Term of Award

Fall 2015

Degree Name

Master of Science in Applied Engineering (M.S.A.E.)

Document Type and Release Option

Thesis (open access)

Copyright Statement / License for Reuse

Creative Commons License
This work is licensed under a Creative Commons Attribution 4.0 License.


Department of Mechanical Engineering

Committee Chair

Francisco Cubas

Committee Member 1

Mike Jackson

Committee Member 2

Peter Rogers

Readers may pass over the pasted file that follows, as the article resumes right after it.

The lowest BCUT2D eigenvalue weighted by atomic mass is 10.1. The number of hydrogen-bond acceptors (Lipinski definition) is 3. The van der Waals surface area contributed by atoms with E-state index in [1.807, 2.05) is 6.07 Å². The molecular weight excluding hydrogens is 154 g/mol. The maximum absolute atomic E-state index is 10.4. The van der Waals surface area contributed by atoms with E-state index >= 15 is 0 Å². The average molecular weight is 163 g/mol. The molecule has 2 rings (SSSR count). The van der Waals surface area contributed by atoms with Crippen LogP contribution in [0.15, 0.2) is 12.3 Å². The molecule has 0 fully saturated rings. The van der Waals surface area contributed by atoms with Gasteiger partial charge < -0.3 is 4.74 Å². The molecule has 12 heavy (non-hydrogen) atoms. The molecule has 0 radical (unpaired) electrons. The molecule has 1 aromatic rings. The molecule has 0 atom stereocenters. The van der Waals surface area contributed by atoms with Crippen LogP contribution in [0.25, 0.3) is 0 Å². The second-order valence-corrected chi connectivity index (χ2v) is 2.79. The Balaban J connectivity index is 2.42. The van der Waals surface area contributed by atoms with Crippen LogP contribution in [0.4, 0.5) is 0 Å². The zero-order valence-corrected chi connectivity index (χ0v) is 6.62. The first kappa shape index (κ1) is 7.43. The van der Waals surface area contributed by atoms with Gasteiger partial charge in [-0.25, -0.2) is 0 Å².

The Occoquan Reservoir is a eutrophic reservoir that is part of an indirect potable reuse system. To protect the reservoir water quality, a high quality nitrified product water from a water reclamation facility and an oxygenation system are used during periods of thermal stratification to prevent the onset of anaerobic conditions above the sediments. During the stratified warmest months of the year, oxygen depletion rates exceed nitrate and artificial oxygen supply rates near the dam resulting in ammonia accumulation in the water column. Field observations and laboratory experiments revealed that sediment ammonia release rates ranged from 170-542 mg/m2∙day. At such rates, ammonia concentrations above the sediments reach values as high as 5.6 mg-N/L in the absence of nitrate and oxygen, and values as high as 2 mg-N/L when the oxygenation system is operational. A thorough analysis on ammonia cycling revealed that for the years studied, hypolimnetic ammonia oxygen demand may reach values as high as 77 metric tons of oxygen during a stratification period of 140 days. Furthermore, ammonia oxygen demand represented 20-100%, and in some cases more than 100% of the hypolimnetic oxygen demand estimated from oxygen depletion curves, which are commonly used to design oxygenation systems. Finally, it was determined that to satisfy ammonia oxygen demand in the reservoir, it is necessary to provide three times the oxygen demand estimated from the oxygen depletion curves. These results highlight the importance of estimating benthic fluxes of reduced substances into the water column (e.g. ammonia) when designing oxygenation systems.